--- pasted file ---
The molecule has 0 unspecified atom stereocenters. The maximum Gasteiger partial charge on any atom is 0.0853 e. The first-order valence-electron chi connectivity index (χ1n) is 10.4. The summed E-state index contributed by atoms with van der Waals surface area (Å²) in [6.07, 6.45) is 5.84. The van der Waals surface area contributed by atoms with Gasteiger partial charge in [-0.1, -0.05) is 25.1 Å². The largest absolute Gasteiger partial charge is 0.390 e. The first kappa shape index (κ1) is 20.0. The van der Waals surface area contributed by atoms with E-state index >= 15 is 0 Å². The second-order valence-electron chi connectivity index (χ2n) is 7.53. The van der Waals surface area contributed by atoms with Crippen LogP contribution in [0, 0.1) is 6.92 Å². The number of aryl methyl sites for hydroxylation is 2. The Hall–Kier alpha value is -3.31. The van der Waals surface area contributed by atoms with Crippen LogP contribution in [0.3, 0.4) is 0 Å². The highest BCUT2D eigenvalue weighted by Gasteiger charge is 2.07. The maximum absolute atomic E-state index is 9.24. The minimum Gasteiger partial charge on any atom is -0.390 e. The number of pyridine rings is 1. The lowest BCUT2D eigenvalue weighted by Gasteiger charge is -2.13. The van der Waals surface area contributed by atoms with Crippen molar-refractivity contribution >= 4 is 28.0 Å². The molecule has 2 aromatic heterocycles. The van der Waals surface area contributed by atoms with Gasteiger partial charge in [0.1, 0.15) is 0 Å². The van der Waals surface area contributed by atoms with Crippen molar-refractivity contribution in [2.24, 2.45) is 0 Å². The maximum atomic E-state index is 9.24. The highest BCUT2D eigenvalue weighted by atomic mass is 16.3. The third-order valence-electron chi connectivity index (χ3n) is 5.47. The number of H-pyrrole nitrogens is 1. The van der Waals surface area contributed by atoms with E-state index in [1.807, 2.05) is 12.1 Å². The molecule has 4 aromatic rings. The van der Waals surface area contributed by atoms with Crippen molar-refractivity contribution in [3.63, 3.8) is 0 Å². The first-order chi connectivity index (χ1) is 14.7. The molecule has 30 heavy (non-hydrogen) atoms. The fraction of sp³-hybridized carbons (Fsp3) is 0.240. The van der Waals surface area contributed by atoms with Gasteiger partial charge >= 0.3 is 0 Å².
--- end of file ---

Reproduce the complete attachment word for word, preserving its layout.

The molecule has 0 unspecified atom stereocenters. The maximum Gasteiger partial charge on any atom is 0.0853 e. The first-order valence-electron chi connectivity index (χ1n) is 10.4. The summed E-state index contributed by atoms with van der Waals surface area (Å²) in [6.07, 6.45) is 5.84. The van der Waals surface area contributed by atoms with Gasteiger partial charge in [-0.1, -0.05) is 25.1 Å². The largest absolute Gasteiger partial charge is 0.390 e. The first kappa shape index (κ1) is 20.0. The van der Waals surface area contributed by atoms with E-state index >= 15 is 0 Å². The second-order valence-electron chi connectivity index (χ2n) is 7.53. The van der Waals surface area contributed by atoms with Crippen LogP contribution in [0, 0.1) is 6.92 Å². The number of aryl methyl sites for hydroxylation is 2. The Hall–Kier alpha value is -3.31. The van der Waals surface area contributed by atoms with Crippen LogP contribution in [0.3, 0.4) is 0 Å². The highest BCUT2D eigenvalue weighted by Gasteiger charge is 2.07. The maximum absolute atomic E-state index is 9.24. The minimum Gasteiger partial charge on any atom is -0.390 e. The number of pyridine rings is 1. The lowest BCUT2D eigenvalue weighted by Gasteiger charge is -2.13. The van der Waals surface area contributed by atoms with Crippen molar-refractivity contribution >= 4 is 28.0 Å². The molecule has 2 aromatic heterocycles. The van der Waals surface area contributed by atoms with Gasteiger partial charge in [0.1, 0.15) is 0 Å². The van der Waals surface area contributed by atoms with Crippen molar-refractivity contribution in [2.24, 2.45) is 0 Å². The maximum atomic E-state index is 9.24. The highest BCUT2D eigenvalue weighted by atomic mass is 16.3. The third-order valence-electron chi connectivity index (χ3n) is 5.47. The number of H-pyrrole nitrogens is 1. The van der Waals surface area contributed by atoms with E-state index in [1.807, 2.05) is 12.1 Å². The molecule has 4 aromatic rings. The van der Waals surface area contributed by atoms with Crippen molar-refractivity contribution in [3.63, 3.8) is 0 Å². The first-order chi connectivity index (χ1) is 14.7. The molecule has 30 heavy (non-hydrogen) atoms. The fraction of sp³-hybridized carbons (Fsp3) is 0.240. The van der Waals surface area contributed by atoms with Gasteiger partial charge >= 0.3 is 0 Å².